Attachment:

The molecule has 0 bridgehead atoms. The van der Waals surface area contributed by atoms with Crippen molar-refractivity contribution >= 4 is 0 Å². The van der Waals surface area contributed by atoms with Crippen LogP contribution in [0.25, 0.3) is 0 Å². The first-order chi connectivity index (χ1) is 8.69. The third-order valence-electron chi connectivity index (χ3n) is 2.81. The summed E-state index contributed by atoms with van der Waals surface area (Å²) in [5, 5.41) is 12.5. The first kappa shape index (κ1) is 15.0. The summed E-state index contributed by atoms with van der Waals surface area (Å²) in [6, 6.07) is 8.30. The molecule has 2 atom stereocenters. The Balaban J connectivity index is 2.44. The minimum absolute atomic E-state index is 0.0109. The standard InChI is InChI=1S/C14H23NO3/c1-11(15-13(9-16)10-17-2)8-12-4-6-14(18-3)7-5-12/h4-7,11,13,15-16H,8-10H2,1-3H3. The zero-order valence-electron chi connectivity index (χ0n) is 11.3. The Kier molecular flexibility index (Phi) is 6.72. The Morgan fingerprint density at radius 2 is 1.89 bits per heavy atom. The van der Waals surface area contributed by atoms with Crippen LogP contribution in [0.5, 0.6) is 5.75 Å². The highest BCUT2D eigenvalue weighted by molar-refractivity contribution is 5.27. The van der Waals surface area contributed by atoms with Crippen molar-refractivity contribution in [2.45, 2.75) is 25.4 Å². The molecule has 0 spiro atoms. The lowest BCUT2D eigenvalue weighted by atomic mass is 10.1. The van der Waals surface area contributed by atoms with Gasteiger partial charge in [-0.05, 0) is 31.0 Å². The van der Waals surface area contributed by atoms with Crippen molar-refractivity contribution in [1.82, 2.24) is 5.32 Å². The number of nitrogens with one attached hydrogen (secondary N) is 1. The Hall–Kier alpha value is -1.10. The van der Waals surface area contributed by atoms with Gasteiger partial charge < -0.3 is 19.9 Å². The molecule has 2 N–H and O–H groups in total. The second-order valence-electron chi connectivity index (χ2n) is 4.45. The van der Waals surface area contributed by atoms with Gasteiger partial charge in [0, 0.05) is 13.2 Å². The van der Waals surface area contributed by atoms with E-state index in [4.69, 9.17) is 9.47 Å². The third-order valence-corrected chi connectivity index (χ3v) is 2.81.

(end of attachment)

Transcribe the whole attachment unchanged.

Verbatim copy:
The molecule has 0 bridgehead atoms. The van der Waals surface area contributed by atoms with Crippen molar-refractivity contribution >= 4 is 0 Å². The van der Waals surface area contributed by atoms with Crippen LogP contribution in [0.25, 0.3) is 0 Å². The first-order chi connectivity index (χ1) is 8.69. The third-order valence-electron chi connectivity index (χ3n) is 2.81. The summed E-state index contributed by atoms with van der Waals surface area (Å²) in [5, 5.41) is 12.5. The first kappa shape index (κ1) is 15.0. The summed E-state index contributed by atoms with van der Waals surface area (Å²) in [6, 6.07) is 8.30. The molecule has 2 atom stereocenters. The Balaban J connectivity index is 2.44. The minimum absolute atomic E-state index is 0.0109. The standard InChI is InChI=1S/C14H23NO3/c1-11(15-13(9-16)10-17-2)8-12-4-6-14(18-3)7-5-12/h4-7,11,13,15-16H,8-10H2,1-3H3. The zero-order valence-electron chi connectivity index (χ0n) is 11.3. The Kier molecular flexibility index (Phi) is 6.72. The Morgan fingerprint density at radius 2 is 1.89 bits per heavy atom. The van der Waals surface area contributed by atoms with Crippen LogP contribution in [0.5, 0.6) is 5.75 Å². The highest BCUT2D eigenvalue weighted by molar-refractivity contribution is 5.27. The van der Waals surface area contributed by atoms with Crippen molar-refractivity contribution in [2.45, 2.75) is 25.4 Å². The molecule has 0 spiro atoms. The lowest BCUT2D eigenvalue weighted by atomic mass is 10.1. The van der Waals surface area contributed by atoms with Gasteiger partial charge in [-0.05, 0) is 31.0 Å². The van der Waals surface area contributed by atoms with Crippen molar-refractivity contribution in [1.82, 2.24) is 5.32 Å². The number of nitrogens with one attached hydrogen (secondary N) is 1. The Hall–Kier alpha value is -1.10. The van der Waals surface area contributed by atoms with Gasteiger partial charge < -0.3 is 19.9 Å². The molecule has 2 N–H and O–H groups in total. The second-order valence-electron chi connectivity index (χ2n) is 4.45. The van der Waals surface area contributed by atoms with Gasteiger partial charge in [0, 0.05) is 13.2 Å². The van der Waals surface area contributed by atoms with E-state index in [4.69, 9.17) is 9.47 Å². The third-order valence-corrected chi connectivity index (χ3v) is 2.81.